Professor Thales Teixeira from Harvard Business School took 8 years to write his book ‘Unlocking the Customer Value Chain: How Decoupling Drives Consumer Disruption’. His observations of dozens of startups, tech companies, and traditional players led to an understanding of how business is being disrupted. We’ll discuss his findings while uncovering the question: Why now?
DECOUPLING OF THE CUSTOMER VALUE CHAIN
The publisher explains: “There is a pattern to digital disruption in an industry, whether the disruptor is Uber, Airbnb, Dollar Shave Club, Pillpack or one of the countless other startups that have stolen large portions of market share from industry leaders, often in a matter of a few years.”
“As Teixeira makes clear, the nature of competition has fundamentally changed. Using innovative new business models, startups are stealing customers by breaking the links in how consumers discover, buy and use products and services. By decoupling the customer value chain, these startups, instead of taking on the Unilevers and Nikes, BMW’s and Sephoras of the world head-on, peel away a piece of the consumer purchasing process.”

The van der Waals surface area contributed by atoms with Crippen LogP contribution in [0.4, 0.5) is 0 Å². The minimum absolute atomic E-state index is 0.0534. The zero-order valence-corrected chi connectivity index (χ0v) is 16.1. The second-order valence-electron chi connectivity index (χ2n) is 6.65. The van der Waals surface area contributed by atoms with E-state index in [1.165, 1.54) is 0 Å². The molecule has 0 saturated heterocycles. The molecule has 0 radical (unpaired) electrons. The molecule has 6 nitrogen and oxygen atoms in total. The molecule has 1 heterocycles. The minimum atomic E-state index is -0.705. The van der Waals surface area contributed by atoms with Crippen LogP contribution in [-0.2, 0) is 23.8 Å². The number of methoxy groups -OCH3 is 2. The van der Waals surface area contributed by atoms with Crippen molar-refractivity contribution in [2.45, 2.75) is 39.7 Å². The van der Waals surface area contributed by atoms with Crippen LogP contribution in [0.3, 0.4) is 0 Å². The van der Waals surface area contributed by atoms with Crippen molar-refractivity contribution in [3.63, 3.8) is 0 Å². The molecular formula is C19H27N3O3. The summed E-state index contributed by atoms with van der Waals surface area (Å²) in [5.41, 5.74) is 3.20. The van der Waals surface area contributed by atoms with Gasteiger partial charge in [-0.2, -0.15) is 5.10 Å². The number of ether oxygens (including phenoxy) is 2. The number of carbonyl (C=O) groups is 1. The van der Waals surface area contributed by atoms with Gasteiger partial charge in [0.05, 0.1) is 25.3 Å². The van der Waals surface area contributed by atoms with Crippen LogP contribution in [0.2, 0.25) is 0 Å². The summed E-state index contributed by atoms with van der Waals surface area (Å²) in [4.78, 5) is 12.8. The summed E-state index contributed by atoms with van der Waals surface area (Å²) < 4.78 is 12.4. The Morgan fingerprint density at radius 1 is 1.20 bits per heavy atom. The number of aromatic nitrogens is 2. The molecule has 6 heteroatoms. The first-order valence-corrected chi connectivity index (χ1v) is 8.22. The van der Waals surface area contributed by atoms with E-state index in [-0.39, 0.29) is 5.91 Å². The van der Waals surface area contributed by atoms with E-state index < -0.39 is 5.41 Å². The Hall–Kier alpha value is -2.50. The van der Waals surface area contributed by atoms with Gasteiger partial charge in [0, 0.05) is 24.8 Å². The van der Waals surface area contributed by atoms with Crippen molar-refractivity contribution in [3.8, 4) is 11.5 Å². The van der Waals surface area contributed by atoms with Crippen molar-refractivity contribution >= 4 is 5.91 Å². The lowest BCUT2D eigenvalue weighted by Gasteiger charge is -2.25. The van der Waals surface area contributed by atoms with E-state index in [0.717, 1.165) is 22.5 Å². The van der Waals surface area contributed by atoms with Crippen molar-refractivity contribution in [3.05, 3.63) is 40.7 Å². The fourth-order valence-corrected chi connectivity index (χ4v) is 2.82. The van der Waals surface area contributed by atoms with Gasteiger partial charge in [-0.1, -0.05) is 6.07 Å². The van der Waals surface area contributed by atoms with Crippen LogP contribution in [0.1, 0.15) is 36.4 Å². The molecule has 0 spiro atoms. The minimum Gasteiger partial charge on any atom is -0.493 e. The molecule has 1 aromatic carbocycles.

A customer value chain is a business concept that represents the creation of value for a customer. It is similar to the supply chain, which charts the various stages of production and supply from raw materials to the sale of the final good to the end user. The big difference is that while a supply chain often measures costs, the customer value chain is based on the increase in value to the end user.